Bad news continues for Seattle-based Boeing Co. with regard to its newest commercial aircraft, 737 Max. Not only have two Boeing 737 Max planes fallen out of the sky in recent months, the company is now being sued by the Southwest Airlines pilots union for withholding key information about a feature that may have contributed to the crashes. Here is what you need to know about the issue, the expected effects and how to stay safe when you take to the skies.
This all began last October when a commercial flight ended in tragedy off the coast of Indonesia. Then, in March 2019, another plane went down in Ethiopia, bringing the combined death toll to 346 people. The connection? Both planes were Boeing 737 Maxs.
The second crash led to a grounding of all Boeing 737 Max planes while investigations took place. There is also a review underway into the certification of the aircraft by the U.S. Federal Aviation Administration. This grounding resulted in serious financial loss for Boeing and airline companies, including Southwest. In fact, Southwest is the largest operator of the 737 Max, with 34 of them in its fleet.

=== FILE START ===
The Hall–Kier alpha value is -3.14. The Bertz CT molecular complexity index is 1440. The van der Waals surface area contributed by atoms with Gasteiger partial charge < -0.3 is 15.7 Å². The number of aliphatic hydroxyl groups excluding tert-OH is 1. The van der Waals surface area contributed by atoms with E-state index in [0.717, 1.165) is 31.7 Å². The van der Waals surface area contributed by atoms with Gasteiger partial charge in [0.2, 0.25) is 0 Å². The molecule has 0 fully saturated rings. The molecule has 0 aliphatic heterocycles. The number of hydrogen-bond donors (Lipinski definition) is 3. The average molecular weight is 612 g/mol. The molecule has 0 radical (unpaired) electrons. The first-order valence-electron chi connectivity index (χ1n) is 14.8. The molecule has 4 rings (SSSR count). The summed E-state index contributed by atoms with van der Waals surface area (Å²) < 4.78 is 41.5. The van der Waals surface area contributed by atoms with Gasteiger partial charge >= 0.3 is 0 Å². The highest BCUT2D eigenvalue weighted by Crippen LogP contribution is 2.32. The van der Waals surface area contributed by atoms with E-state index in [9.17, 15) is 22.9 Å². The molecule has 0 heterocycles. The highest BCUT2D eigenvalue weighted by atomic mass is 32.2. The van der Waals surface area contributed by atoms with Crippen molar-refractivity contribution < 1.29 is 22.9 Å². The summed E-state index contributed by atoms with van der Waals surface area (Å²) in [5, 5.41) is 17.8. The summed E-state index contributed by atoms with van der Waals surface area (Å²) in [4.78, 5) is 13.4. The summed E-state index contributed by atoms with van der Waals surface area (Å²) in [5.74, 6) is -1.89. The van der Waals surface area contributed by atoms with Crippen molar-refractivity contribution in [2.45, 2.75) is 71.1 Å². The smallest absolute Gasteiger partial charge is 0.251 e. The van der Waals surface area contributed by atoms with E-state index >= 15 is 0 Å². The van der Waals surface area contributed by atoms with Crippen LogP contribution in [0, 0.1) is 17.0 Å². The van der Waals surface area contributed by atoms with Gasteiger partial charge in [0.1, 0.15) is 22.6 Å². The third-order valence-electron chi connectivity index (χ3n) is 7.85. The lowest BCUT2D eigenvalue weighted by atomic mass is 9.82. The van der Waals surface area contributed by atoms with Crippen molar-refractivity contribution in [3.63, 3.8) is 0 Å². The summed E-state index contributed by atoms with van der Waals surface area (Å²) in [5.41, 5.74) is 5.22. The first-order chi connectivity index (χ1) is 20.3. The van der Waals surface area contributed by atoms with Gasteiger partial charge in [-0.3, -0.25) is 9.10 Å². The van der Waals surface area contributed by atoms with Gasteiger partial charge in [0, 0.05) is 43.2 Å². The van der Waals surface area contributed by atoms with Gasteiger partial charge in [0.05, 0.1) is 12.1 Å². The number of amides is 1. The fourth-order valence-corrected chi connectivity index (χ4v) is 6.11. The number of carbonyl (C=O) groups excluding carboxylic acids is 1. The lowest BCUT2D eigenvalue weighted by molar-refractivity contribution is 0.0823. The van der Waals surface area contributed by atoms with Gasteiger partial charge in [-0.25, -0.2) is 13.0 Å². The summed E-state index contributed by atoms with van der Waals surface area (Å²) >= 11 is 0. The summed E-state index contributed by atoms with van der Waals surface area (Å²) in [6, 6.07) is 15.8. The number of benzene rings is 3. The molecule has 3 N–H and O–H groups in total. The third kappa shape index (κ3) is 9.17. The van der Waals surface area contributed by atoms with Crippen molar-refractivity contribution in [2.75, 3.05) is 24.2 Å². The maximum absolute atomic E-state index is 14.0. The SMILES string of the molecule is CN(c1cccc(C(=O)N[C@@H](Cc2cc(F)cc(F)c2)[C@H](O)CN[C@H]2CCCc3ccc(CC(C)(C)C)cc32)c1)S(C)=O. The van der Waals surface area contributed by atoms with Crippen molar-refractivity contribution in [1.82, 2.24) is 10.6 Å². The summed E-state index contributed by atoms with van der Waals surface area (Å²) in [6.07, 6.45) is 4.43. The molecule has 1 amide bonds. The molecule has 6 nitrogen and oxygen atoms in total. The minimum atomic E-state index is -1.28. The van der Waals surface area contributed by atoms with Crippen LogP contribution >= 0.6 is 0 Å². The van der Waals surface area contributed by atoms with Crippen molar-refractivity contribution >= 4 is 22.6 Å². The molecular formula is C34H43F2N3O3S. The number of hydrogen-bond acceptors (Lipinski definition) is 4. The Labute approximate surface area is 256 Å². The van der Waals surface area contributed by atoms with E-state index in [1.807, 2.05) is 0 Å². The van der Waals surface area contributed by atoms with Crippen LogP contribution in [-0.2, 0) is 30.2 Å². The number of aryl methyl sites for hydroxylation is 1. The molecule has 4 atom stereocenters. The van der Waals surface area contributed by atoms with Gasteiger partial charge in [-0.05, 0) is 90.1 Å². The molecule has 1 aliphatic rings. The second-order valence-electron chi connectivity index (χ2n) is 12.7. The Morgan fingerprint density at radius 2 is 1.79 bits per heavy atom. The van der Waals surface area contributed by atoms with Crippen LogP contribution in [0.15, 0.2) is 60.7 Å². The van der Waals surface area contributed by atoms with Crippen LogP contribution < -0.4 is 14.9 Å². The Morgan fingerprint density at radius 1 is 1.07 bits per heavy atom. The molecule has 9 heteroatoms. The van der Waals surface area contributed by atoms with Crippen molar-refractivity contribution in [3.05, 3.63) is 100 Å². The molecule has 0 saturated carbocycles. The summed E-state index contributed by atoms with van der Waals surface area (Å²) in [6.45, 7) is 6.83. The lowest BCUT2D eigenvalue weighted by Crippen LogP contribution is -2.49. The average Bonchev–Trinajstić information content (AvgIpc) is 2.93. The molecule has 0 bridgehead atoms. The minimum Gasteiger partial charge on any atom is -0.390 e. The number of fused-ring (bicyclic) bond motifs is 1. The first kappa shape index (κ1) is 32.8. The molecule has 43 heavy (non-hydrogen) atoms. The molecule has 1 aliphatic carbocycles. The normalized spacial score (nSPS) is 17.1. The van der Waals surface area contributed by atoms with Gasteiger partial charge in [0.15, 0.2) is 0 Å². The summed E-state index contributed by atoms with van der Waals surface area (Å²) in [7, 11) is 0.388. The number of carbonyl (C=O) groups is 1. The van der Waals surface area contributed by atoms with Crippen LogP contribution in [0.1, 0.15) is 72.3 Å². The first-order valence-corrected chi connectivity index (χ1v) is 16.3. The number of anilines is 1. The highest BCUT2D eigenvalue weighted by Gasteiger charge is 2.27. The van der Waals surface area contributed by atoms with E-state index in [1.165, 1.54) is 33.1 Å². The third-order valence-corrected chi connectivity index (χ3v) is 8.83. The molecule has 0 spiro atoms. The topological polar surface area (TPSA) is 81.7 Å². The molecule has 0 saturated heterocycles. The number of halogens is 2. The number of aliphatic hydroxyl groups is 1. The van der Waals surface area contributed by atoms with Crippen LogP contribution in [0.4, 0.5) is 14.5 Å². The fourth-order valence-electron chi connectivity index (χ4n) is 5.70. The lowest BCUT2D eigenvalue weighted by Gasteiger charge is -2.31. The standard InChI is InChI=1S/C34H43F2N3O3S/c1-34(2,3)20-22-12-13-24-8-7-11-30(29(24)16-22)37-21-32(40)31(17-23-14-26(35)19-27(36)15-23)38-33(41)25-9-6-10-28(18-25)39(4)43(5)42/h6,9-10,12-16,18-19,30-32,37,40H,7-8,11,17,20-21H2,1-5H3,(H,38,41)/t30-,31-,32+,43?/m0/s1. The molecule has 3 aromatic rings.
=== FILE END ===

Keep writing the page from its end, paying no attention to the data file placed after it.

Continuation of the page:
The two crashes, aviation experts say, can be traced to a system failure—and the lawsuit charges that Boeing rushed a product that had not been properly tested and reviewed in the face of stiff competition from a similar aircraft being introduced by French-owned Airbus.
According to Bloomberg, the Southwest Airlines Pilots Association suit states, “Boeing made a calculated decision to rush a re-engined aircraft to market to secure its single-aisle market share and prioritize its bottom line.” The suit alleges that “Boeing abandoned sound design and engineering practices, withheld safety critical information from regulators and deliberately misled its customers, pilots and the public about the true scope of design changes.”
Both 737 Max crashes were due to uncontrolled steep dives after the malfunction of a new feature called the Maneuvering Characteristics Augmentation System (MCAS). It is this MCAS system that airlines and pilots had not been notified of. Boeing, it’s alleged, downplayed the amount of training needed on the new aircraft.
Boeing told Bloomberg it believed the lawsuit is “meritless.” The company also said it would “continue to work with Southwest Airlines and its pilots on efforts to safely return the Max to service.”
Boeing 737 Maxs remain grounded for now. As the software is fixed and new pilot training is created, the reviews will be extensive. If and when the 737 Max returns to the skies, it will be in the best interests of all concerned—Boeing, airlines and passengers—that it is 100 percent fault-free.